Being broke sucks. After the Christmas season and its associated commercialism has ended, I am forced to take stock of my financial state in preparation for filing my taxes. This year, as a result of a higher-than-average monthly expense accounting, I’ve been forced to make a strict budget. Having a girlfriend is great, for sure, but it makes me significantly more inclined to spend money on things I otherwise wouldn’t such as trips to other cities to meet new people or a bouquet of cooking utensils my significant other wants but doesn’t have. Which is a great gift idea, by the way. Flowers aren’t the only thing you can wrap in tissue paper and present to your significant other on special occasions.
I’ve stuck to a budget before and I keep pretty good track of my finances, so this is nothing new. It is an added layer of stress and anxiety, though, to have to update and track every single number to the cent rather than going with my “soft budget” that I’ve been using since I changed jobs. My student debt (and the credit card debt I occasionally accrue because I’ve got no answer to sudden expenses that aren’t covered by insurance) gets me wound up when I start thinking about how much I still owe after having paid as much as I have, so I try to avoid thinking about my finances in any kind of exact terms when I can. Even though I know my debt total has gone down since last year, it is still easier for me to think about last year’s inaccurate number than about what today’s accurate number would be. I know it isn’t a very good idea to ignore financial situations like this, but I’ve got my finances set up so I only need to review the hard numbers of my debt once a year, when I do my taxes. When I do, I spend some time looking into solutions to better my financial footing like refinancing options and consolidation, so it isn’t like I’m ignoring my problems entirely.
My dreams for the future, in financial terms, are pretty simple. I just want to be able to live modestly without needing to worry about money like I do now. I want to have enough set aside to absorb sudden expenses without needing to rely on credit cards. I want to be able afford a nice place to live and to have enough space to welcome people into my home semi-frequently. I like to host my friends and our gatherings, and I love to feed people, so being able to afford that on a regular basis would be amazing. If I’m really aiming for the stars, I’d like to be able to put any potential progeny through college (assuming the current system is still in place) and have some money left over every year to travel somewhere new.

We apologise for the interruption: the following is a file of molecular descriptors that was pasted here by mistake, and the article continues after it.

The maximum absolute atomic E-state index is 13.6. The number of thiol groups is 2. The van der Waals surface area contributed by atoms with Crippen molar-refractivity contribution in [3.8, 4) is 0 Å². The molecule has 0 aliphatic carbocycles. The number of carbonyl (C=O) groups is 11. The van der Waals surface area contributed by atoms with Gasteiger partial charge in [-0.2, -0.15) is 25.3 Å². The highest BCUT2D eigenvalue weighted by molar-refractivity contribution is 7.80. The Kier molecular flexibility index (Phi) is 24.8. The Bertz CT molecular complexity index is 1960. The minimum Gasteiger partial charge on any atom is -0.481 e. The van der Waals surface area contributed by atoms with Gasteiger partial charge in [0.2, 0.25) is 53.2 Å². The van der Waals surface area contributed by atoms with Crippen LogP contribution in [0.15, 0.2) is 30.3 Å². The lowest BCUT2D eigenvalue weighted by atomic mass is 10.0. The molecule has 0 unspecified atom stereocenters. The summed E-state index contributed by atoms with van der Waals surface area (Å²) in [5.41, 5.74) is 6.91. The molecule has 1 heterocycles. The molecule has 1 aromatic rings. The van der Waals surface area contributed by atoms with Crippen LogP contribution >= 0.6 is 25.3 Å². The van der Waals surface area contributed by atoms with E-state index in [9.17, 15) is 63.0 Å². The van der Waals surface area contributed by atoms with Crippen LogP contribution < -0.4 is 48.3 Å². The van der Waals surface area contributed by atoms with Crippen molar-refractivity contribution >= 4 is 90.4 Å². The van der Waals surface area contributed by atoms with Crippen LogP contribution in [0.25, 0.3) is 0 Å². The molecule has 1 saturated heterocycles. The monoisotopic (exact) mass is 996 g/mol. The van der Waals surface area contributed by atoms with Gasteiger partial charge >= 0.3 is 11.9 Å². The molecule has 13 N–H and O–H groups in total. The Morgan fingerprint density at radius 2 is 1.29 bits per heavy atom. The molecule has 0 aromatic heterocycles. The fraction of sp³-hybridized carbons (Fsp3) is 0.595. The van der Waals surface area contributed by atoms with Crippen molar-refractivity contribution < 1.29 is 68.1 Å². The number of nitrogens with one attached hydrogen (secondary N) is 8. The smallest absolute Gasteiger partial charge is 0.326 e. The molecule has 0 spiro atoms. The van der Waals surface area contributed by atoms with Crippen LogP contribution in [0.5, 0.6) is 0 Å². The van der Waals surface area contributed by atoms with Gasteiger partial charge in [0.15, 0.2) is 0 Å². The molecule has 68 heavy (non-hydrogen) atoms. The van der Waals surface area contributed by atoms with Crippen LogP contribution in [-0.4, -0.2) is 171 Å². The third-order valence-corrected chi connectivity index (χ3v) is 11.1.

Ideally, I’d be able to live this lifestyle as a result of being a writer. I know it is possible, even if it does seem unlikely most days. One of my biggest barriers to writing consistently is how upset I can get when I spend a weekend writing and then have to go back to work on Monday morning. I’d be so happy writing full-time. I’d be willing to sacrifice a certain amount of my financial dreams to achieve that, but not much. Writing is fun, but I can still do that even if I’m working a day job to provide myself with financial stability.
Budgeting, though stressful, can make your financial life a lot easier. I may not enjoy thinking about it, but having concrete terms for my spending makes it easier to see the impact a change in my spending habits can have on my bank account. While paying off my car loan by the end of the summer seemed like a bit of a pipe dream when I thought of it last month, my budgeting has told me that it is possible as long as I toss my whole tax return in as well. As much as I’d like a new mattress, I’m pretty sure that I’ll sleep better with all that extra money in my budget. For paying off other loans, of course. The best loan repayment plans depend on that snowball effect.
Though I might just let it hang out for a little bit, make a few friends in my bank account, and then get blow it all on something to replace my 4.5-year-old, $300 queen mattress that has a giant sag down the middle. Springs, I tell ya… Not so springy anymore.